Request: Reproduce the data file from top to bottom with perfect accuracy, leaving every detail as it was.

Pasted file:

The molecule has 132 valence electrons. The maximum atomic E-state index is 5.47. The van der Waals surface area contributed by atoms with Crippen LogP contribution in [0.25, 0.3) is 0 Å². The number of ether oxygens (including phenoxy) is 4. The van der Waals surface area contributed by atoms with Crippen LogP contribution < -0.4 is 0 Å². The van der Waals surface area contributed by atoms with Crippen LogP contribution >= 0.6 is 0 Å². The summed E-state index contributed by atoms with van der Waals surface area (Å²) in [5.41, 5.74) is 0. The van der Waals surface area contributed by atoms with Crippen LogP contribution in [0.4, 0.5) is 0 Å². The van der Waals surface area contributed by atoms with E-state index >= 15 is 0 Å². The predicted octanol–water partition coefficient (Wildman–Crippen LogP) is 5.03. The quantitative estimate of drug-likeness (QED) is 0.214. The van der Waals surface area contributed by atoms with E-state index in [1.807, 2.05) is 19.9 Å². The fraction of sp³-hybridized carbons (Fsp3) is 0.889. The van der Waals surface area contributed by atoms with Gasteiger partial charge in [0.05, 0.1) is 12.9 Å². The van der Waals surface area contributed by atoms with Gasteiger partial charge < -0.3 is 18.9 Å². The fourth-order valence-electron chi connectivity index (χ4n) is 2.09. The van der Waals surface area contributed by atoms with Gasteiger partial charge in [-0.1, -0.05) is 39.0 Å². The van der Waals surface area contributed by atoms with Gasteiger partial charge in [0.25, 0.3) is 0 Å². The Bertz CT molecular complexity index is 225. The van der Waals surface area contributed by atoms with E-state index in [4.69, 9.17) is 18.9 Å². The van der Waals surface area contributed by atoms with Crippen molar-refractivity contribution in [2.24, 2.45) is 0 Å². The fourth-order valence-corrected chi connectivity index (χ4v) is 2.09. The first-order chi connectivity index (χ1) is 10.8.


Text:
The molecule has 132 valence electrons. The maximum atomic E-state index is 5.47. The van der Waals surface area contributed by atoms with Crippen LogP contribution in [0.25, 0.3) is 0 Å². The number of ether oxygens (including phenoxy) is 4. The van der Waals surface area contributed by atoms with Crippen LogP contribution < -0.4 is 0 Å². The van der Waals surface area contributed by atoms with Crippen LogP contribution >= 0.6 is 0 Å². The summed E-state index contributed by atoms with van der Waals surface area (Å²) in [5.41, 5.74) is 0. The van der Waals surface area contributed by atoms with Crippen LogP contribution in [0.4, 0.5) is 0 Å². The van der Waals surface area contributed by atoms with E-state index >= 15 is 0 Å². The predicted octanol–water partition coefficient (Wildman–Crippen LogP) is 5.03. The quantitative estimate of drug-likeness (QED) is 0.214. The van der Waals surface area contributed by atoms with E-state index in [1.807, 2.05) is 19.9 Å². The fraction of sp³-hybridized carbons (Fsp3) is 0.889. The van der Waals surface area contributed by atoms with Gasteiger partial charge in [0.05, 0.1) is 12.9 Å². The van der Waals surface area contributed by atoms with Gasteiger partial charge < -0.3 is 18.9 Å². The fourth-order valence-electron chi connectivity index (χ4n) is 2.09. The van der Waals surface area contributed by atoms with Gasteiger partial charge in [-0.1, -0.05) is 39.0 Å². The van der Waals surface area contributed by atoms with Gasteiger partial charge in [0.25, 0.3) is 0 Å². The Bertz CT molecular complexity index is 225. The van der Waals surface area contributed by atoms with E-state index in [4.69, 9.17) is 18.9 Å². The van der Waals surface area contributed by atoms with Crippen molar-refractivity contribution in [2.24, 2.45) is 0 Å². The fourth-order valence-corrected chi connectivity index (χ4v) is 2.09. The first-order chi connectivity index (χ1) is 10.8.